HSDD directly affects the quality of life and marital satisfaction of couples or sexual partners, and its subsequent psychological distress can lead to interpersonal problems and threaten psychological health of both partners [3]. Psychological distress that can manifest as anxiety, depression, and stress can present in both psychiatric disorders and medical diseases [4]. Chronic HSDD in women can affect sexual life of their spouses, and eventually lead to HSDD in spouses [5]. Sexual disorders in women have always been associated with anxiety and depression, which may contribute to recurrence and initiation of the next episode of sexual disorders in women who have recovered from HSDD [6]. The relationship between these factors can be reciprocal,   such   that   persistence  of  thisdisorder can cause depression and anxiety, and depression and anxiety symptoms can contribute to vulnerability to this disorder [7]. Women experiencing depression suffer loss of sexual desire [8]. Therefore, anxiety and depression are considered as co-morbid disorders with HSDD in DSM-5 [2]. Anxiety can exacerbate this disorder by causing muscle tension, shortness of breath, palpitation, attention biased toward performance, and overestimation of the problem. Individual's concern about his/her performance can worsen the problem. Suffering from attention biased toward performance and problematic signs and preoccupation of mind with worry will naturally lead to poor performance, and the slightest negative feedback can seriously obviate performance and quality of the encounter [9].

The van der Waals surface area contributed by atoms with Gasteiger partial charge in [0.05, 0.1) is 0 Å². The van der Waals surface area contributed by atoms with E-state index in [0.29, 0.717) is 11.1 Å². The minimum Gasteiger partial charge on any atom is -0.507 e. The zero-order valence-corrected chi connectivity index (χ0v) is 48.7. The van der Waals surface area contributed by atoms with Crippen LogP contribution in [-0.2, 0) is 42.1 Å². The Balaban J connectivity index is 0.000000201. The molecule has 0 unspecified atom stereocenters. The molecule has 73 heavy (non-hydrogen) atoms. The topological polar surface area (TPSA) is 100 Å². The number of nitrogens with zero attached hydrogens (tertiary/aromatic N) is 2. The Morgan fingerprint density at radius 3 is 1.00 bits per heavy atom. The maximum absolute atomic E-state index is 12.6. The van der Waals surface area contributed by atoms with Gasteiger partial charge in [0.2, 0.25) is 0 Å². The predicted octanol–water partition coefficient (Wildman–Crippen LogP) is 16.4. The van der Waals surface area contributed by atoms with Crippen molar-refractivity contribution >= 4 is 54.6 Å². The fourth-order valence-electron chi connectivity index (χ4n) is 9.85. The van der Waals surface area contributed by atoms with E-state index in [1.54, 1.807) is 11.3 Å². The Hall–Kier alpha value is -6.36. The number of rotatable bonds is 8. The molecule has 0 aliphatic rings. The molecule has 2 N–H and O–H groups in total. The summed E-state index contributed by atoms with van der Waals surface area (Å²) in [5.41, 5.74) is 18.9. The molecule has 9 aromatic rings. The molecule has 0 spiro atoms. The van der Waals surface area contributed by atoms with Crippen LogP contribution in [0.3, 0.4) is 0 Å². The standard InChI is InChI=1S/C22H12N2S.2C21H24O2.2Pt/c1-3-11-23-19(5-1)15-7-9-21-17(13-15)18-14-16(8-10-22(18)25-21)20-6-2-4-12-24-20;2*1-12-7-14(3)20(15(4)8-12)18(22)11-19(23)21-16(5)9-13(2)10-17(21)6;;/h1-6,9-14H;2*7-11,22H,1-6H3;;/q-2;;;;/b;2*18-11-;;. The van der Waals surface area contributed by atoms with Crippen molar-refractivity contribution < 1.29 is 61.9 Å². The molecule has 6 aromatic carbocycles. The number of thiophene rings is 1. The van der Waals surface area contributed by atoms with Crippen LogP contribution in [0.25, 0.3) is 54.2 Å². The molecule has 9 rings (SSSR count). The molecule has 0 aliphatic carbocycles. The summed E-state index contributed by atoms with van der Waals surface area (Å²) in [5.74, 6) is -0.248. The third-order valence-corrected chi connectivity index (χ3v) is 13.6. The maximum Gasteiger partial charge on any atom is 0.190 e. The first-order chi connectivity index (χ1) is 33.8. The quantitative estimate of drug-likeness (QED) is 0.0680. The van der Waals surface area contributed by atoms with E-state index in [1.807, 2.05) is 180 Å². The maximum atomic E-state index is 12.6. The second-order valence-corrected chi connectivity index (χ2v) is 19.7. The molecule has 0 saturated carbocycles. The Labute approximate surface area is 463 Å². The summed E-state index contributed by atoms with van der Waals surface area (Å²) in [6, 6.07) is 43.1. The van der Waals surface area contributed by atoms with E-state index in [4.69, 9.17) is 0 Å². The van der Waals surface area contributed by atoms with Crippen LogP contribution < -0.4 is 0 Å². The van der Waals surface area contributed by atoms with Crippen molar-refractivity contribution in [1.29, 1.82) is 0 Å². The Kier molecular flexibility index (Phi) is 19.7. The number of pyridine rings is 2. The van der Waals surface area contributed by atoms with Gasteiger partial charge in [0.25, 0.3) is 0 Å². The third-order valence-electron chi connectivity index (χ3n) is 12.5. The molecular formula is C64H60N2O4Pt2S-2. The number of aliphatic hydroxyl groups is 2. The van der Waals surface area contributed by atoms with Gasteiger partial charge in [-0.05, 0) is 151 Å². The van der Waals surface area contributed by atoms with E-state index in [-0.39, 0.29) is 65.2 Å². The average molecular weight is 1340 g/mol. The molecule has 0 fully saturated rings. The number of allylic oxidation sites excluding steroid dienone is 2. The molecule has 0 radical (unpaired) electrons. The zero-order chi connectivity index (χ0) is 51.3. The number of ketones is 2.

In this respect, the personality theory proposed for sexual desire and its various levels is a double control model, in which, sexual responses are determined by the interaction between arousal and inhibition. In fact, individual's responses stem from inhibitory and emotional processes. The contribution of sympathetic and parasympathetic nervous system has also been proposed in this theory [10]. The theory of Brain-Behavioral systems also provides a more comprehensive explanation for the process of sexual interactions. Gray used his theory to explain bio-sensitivities as the context for development of disorders [11]. He provided a biological model of personality by reviewing animal studies in Reinforcement Sensitivity Theory (RST), which explains personal differences at biological level. Each of these brain-behavioral systems recalls different emotional reactions such as fear and anxiety. Behavioral Inhibitory System (BIS) responds to conditional stimuli of punishment and lack of reward and also to new and inherently frightening stimuli. This system is also associated with negative emotions such as anxiety, despair, and sadness. In neurological aspect, the constructions associated with this system are located in the hippocampal septal system. The three main parts of this structure include hippocampal formation, septal area (comprising medial and lateral septal areas) and Papez circuit [12].